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Canes Lock up Another Key Piece in Brandon Sutter

by Paul Branecky / Carolina Hurricanes
Negotiations on a new contract weren’t too dramatic in the end, which is exactly how Brandon Sutter and the Hurricanes preferred it.

Paul Branecky
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The 22-year old center, a restricted free agent this offseason, signed a new three-year contract with the team on Wednesday evening that will pay him an average of just over $2 million per season. The term wasn’t quite as long as what General Manager Jim Rutherford had hoped for, but he wasn’t the least bit surprised to end up where he did.

“I had said six years because I wanted to point out publicly just how important he is to our team,” said Rutherford. “This is more or less what I actually expected.”

“From my standpoint I wanted a long-term deal,” said Sutter. “Three years isn’t terribly long, but anything longer than three is hard to put a number on with projections. Still, I’m really happy with the way it turned out.”

Because Sutter’s main contributions are defensive in nature – last season, he led team forwards in shorthanded ice time per game (2:21) and blocked shots (73) while pacing the entire team in plus/minus (+13) – both sides seemed to agree that attaching a longer-term value would have been difficult.

“He does things that are just as important as the guys that get 30-40 goals, but it’s hard to project too far down the line that way,” said Rutherford. “With the offensive guys, it’s easier to figure out where they might be in a few years.”

Making things difficult is the fact that Sutter may well end up being one of those offensive guys, even though that side of his game is less of a known commodity than his work on the other end. While his 14 goals last season were down from the 21 he scored the year before, part of that is due to reduced power-play time and his primary task of shutting down the opposing team’s best forwards.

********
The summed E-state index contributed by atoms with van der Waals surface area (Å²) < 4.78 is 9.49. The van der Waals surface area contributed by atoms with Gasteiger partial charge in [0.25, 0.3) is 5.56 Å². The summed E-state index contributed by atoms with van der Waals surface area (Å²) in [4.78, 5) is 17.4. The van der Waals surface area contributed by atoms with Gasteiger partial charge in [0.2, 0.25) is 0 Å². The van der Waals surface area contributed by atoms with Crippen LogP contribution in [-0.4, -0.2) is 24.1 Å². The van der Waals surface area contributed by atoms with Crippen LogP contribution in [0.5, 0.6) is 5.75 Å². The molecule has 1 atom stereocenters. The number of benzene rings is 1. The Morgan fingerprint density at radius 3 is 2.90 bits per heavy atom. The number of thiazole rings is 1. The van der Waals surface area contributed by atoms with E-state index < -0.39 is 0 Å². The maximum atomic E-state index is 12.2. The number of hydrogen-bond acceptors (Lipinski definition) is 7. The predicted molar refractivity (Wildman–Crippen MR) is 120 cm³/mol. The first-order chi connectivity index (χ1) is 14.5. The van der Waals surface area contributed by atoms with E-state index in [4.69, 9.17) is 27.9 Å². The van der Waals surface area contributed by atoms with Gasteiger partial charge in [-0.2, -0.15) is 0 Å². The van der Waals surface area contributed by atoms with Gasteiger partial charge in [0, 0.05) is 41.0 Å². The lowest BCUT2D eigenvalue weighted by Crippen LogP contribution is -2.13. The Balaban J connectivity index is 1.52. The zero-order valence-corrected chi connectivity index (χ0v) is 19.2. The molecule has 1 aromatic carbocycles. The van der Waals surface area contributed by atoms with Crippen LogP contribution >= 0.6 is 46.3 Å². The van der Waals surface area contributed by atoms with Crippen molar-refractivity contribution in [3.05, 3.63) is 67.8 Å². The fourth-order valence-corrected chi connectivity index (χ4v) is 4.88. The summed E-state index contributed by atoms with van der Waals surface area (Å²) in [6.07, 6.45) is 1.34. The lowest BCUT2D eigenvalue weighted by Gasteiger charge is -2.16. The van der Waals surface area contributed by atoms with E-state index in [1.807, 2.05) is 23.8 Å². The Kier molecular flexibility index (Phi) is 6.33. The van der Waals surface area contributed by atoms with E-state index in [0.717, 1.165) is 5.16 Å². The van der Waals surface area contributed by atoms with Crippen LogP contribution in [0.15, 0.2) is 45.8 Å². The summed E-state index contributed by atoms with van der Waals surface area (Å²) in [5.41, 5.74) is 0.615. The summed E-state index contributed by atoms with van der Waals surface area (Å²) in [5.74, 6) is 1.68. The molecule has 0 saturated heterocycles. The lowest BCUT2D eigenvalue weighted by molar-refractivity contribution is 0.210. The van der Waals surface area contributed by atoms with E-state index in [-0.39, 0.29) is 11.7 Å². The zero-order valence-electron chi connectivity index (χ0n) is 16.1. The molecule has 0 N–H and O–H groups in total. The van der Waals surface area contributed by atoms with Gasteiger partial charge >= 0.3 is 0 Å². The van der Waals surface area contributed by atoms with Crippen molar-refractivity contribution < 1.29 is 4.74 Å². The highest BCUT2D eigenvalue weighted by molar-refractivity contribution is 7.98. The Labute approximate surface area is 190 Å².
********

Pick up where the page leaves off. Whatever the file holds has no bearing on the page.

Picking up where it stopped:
For all either side knows, he could be more of a regular point producer in three years’ time.

“You never know what the next few years are going to be like in terms of numbers,” said Sutter. “For me it’s never been about that, but it’s a big part of determining your value compared to what other guys are doing.”

“He doesn’t get power-play time or the same opportunities that other players get, but if he did, he could score a minimum of 25 goals,” said Rutherford.

Even if he fills the same role as last season, Sutter hopes his offense improves on its own. As the season went on, he showed an ever-improving ability to beat defenders to the outside to create scoring chances, something he aims to do more consistently going forward.

“I obviously want to get more involved in offense,” he said. “There were stretches there were things weren’t happening for me, but it’s something I’m going to continue to work on. It’s just your mindset when you have the puck.”

In addition to his work on the ice, the Hurricanes were also pleased with how he accepted his new role as an alternate captain. Sutter himself said that he didn’t carry himself too differently with a letter on his jersey – he admitted to being more of an in-game cheerleader at times – but he did embrace his status as a bridge between veteran players and the team’s up-and-comings not that younger than himself.

“Having relationships off the ice with some of the younger guys certainly helps because they can ask me things they may not have the opportunity to ask at the rink,” he said.

“I think that was important for our team to put a guy with his leadership and maturity in that role early in his career,” said Rutherford.

Regardless of how this contract turns out, it seems as though both sides are hopeful that they’ll be able to reach another one in three years, making the term of this deal more about timing than either side’s desire to continue their relationship over the long haul.

“He’s one of the core players on our team and he should be here for a long time, if not for his whole career,” said Rutherford.

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